In the meanwhile in the author’s meetings with Mahmood, the former tried to persuade the latter if he could at least meet with Mullah Umar and make it crystal clear to him that the Taliban were to pay a terrible price if they continued their insistence on protecting Al-Qa’ida and Bin Ladin. Every call or message from the American Administration would harp on these and the related issues, but almost of them, would have Pakistan on the top of the list/agenda. As per the author, Gen. Mahmood was still trying to save the Taliban – but now he knew that if we did not get satisfaction, we were still coming after al-Qa’ida, no matter who objected or who tried to stand in the way. Gen. Mahmood did try to persuade the Mulla and sent a delegation of some Pakistani clerics to prevail upon him but to no avail. The deadlock only implied that the full might of the US military action was to be borne by the Taliban.
President Musharraf got the message clearly and within hours of Armitage’s ultimatum to Maleeha Lodhi and Gen. Mahmood, despite violent domestic opposition, Musharraf agreed to them. Pakistan’s volte-face had made it to be one of the most valuable allies of the US in the global war on terrorism. On October 8, as a final measure of showing his commitment to the US-led GWOT, Musharraf replaced Mahmood though the latter had been instrumental in Musharraf’s rise to power. Musharraf, like the high-ups in the US, would have concluded that in the new global reality, his Intelligence Chief was just too close to the enemy.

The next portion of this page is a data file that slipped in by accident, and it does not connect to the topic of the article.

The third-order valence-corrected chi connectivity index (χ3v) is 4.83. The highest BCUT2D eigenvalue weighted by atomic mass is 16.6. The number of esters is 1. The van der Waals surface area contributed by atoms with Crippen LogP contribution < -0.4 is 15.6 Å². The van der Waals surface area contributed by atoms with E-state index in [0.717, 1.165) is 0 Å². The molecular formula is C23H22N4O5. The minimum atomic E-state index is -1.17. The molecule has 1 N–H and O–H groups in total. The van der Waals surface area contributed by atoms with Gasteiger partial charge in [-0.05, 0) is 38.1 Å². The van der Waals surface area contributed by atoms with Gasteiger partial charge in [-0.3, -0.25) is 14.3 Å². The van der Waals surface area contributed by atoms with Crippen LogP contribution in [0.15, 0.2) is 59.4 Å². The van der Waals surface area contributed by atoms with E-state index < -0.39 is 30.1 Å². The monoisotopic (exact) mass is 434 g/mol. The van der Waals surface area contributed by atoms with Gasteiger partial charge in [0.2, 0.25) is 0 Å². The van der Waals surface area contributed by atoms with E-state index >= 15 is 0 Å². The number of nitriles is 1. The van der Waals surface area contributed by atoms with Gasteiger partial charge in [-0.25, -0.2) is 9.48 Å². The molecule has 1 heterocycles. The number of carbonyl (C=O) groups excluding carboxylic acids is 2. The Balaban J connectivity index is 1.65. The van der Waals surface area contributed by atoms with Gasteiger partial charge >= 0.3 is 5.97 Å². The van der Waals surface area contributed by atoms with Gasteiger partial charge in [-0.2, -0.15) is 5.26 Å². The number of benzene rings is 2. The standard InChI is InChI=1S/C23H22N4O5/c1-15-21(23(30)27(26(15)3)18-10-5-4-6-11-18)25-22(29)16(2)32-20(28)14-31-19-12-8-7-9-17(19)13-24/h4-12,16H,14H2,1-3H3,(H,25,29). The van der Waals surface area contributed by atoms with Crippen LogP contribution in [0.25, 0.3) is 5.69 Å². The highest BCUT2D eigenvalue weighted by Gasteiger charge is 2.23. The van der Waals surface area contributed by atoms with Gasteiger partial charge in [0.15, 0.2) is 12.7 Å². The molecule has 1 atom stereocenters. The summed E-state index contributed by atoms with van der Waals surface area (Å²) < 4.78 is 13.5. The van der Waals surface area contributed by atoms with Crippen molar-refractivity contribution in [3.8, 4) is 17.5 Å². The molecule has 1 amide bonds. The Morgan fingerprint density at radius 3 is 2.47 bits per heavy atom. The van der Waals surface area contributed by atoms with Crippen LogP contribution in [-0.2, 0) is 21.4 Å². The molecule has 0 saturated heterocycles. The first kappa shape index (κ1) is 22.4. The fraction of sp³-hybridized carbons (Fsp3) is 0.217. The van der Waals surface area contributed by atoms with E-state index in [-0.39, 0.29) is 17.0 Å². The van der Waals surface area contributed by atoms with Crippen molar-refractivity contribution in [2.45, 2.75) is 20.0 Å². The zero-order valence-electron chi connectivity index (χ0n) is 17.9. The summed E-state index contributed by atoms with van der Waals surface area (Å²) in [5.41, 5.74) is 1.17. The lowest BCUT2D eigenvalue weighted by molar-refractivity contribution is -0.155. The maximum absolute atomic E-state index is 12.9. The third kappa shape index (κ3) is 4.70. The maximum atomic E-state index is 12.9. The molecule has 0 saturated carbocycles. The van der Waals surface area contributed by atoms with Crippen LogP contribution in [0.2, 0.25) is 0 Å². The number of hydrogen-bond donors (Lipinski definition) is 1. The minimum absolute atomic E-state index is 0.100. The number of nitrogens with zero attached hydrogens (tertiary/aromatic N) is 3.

“I have always considered Musharraf’s reversal to be the most important post 9/11 strategic development after the takedown of the Afghan sanctuary itself”

Dick Cheney, Donald Rumsfield, Richard Perle, Douglas Feith, Paul Wolfowitz, Scooter Libby are but a few of the gentlemen whom he usually finds himself at cross purposes with. Though he does not expressly use the term yet the coterie forms what is popularly known as the neocons.

The author takes pains in elaborating that the agency had already warned the administration of the impending danger, and also about scoring some successes vis-à-vis Al-Qaeda. The author argues that it was wrong that the agency couldn’t properly evaluate that the Al Qaeda has morphed into something dangerously solid and that it could really strike at the heart of the US.

His appointment to break the statement in the Middle East, and his efforts to work on the PLO, Israel and later Libya.